The big question now, of course, is whether it was a particularly awful aberration or the onset of something more insidious. I understand willingness to write it off as the worst of days at the office, but some defeats are so traumatic they leave indelible marks on a group of players, and on a club. There will have been younger fans in the away end - and watching on TV from behind the sofa - whose grandchildren will still be taking stick for this. It really was that bad.

Given the progress of the past few months, nobody sane is suggesting Ten Hag be shown the door. However, it’s no exaggeration to suggest the result in isolation strays into ‘sackable offence’ territory. He won’t lose his job, nor should he, but it’s just another of countless reasons why the whole episode is so difficult to fathom.

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Are United still a poor team who have just been on a particularly good run? I’m inclined to say no. But there’s also that nagging feeling that good teams do not ever lose matches in such a disgraceful fashion. Heavy beatings still occured on occasion in the Sir Alex Ferguson era, but I cannot ever recall a side under his leadership non-performing in a manner that can only be described as ‘chucking it’.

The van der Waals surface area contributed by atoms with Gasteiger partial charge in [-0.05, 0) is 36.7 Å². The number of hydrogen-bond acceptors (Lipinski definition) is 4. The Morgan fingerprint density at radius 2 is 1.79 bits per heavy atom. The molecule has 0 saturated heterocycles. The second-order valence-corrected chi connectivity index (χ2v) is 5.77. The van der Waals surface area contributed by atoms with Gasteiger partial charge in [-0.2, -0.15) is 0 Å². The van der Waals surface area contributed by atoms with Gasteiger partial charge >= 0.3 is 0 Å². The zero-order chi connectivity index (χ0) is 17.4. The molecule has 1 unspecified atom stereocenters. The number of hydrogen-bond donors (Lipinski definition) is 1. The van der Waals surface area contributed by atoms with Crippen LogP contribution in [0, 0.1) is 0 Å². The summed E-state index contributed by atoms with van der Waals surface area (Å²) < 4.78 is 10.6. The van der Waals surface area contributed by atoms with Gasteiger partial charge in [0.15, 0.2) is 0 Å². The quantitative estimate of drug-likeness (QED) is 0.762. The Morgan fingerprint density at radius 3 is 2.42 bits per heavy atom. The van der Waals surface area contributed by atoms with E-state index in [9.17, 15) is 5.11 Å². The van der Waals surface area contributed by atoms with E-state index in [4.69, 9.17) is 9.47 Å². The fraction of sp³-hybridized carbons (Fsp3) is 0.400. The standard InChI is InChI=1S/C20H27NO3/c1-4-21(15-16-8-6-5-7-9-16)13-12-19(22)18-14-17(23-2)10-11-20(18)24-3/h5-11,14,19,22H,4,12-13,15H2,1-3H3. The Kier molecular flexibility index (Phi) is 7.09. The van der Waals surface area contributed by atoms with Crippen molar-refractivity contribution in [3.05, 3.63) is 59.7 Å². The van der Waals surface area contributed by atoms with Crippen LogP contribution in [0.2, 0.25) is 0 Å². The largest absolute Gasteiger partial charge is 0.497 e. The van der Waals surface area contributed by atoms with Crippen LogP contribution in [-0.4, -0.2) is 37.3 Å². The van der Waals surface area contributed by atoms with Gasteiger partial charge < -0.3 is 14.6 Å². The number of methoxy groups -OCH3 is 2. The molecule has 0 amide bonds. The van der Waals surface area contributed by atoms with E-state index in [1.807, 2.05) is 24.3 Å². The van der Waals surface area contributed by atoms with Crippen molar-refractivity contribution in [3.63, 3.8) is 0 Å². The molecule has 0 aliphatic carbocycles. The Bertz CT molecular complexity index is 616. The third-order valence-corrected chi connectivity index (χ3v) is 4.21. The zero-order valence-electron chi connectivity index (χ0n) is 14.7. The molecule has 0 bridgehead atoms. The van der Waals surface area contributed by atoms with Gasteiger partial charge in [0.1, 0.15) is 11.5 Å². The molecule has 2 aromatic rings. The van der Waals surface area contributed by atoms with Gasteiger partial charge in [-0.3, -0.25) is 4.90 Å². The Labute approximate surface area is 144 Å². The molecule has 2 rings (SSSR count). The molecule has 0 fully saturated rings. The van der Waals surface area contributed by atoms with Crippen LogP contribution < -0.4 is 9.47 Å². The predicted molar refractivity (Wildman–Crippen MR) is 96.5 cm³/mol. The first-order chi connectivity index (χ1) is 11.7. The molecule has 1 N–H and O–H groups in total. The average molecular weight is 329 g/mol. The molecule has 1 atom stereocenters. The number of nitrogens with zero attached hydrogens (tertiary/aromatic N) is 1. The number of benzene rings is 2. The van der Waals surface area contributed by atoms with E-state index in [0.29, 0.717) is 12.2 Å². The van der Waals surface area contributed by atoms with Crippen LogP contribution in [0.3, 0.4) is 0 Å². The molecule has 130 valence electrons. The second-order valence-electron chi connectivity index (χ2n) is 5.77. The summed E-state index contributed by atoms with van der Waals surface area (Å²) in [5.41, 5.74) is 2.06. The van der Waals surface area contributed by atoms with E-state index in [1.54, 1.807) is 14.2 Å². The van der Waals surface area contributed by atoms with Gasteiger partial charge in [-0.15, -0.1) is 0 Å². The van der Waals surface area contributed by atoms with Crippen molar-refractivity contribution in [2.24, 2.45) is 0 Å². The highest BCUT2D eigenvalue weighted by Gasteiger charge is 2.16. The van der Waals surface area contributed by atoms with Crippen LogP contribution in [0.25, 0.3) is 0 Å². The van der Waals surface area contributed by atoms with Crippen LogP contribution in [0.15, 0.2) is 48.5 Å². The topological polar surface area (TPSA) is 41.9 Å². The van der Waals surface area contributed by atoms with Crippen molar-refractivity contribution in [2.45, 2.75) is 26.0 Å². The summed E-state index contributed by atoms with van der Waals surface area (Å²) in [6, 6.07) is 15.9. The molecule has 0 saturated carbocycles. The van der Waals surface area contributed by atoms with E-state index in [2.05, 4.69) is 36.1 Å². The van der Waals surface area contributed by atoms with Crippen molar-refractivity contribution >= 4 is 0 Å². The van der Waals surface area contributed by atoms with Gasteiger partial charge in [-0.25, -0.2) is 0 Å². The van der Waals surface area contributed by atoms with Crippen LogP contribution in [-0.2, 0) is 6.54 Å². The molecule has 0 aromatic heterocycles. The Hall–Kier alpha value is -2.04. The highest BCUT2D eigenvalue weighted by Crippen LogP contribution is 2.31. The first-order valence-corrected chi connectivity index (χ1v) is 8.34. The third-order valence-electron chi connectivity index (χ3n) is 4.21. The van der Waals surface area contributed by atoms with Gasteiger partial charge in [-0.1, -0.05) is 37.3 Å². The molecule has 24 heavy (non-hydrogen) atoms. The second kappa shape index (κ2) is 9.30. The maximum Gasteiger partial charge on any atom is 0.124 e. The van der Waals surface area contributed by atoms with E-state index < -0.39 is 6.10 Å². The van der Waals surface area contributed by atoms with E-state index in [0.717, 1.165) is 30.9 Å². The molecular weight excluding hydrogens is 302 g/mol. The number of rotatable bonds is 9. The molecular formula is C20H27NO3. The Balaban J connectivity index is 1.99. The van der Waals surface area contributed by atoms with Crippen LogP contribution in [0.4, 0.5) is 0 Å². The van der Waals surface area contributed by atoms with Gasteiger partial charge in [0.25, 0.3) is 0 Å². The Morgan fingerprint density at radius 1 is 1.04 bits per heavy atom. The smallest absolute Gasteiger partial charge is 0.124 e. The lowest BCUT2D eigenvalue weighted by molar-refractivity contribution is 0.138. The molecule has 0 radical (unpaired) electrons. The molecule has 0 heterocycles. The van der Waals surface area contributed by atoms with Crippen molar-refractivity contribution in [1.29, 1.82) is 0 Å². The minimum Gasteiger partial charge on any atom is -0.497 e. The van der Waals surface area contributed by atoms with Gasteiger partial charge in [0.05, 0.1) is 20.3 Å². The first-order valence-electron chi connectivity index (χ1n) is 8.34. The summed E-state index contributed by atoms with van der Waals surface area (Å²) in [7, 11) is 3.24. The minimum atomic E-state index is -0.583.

Even the infamous 6-1 to Manchester City at Old Trafford did not carry such a heavy element of shame – United were battered that day because they were a group of 10 men trying bravely/naively to rescue a situation that was already beyond them. On Sunday, the going got tough and this current group wanted absolutely nothing to do with it. Liverpool were great, as everyone knows they can be, let’s not overlook that. But were they ‘7-0 with six goals coming in the second-half’ great?

Perhaps the safe middle ground is United have improved massively under Ten Hag, but that their starting point was so low we all overestimated the level he has elevated them to. From here, this could either play out as an agonising reality check which ultimately inspires further improvement, or completely derail all of his good work.

For an already hurting fanbase, it’s going to be a cripplingly anxious wait to find out.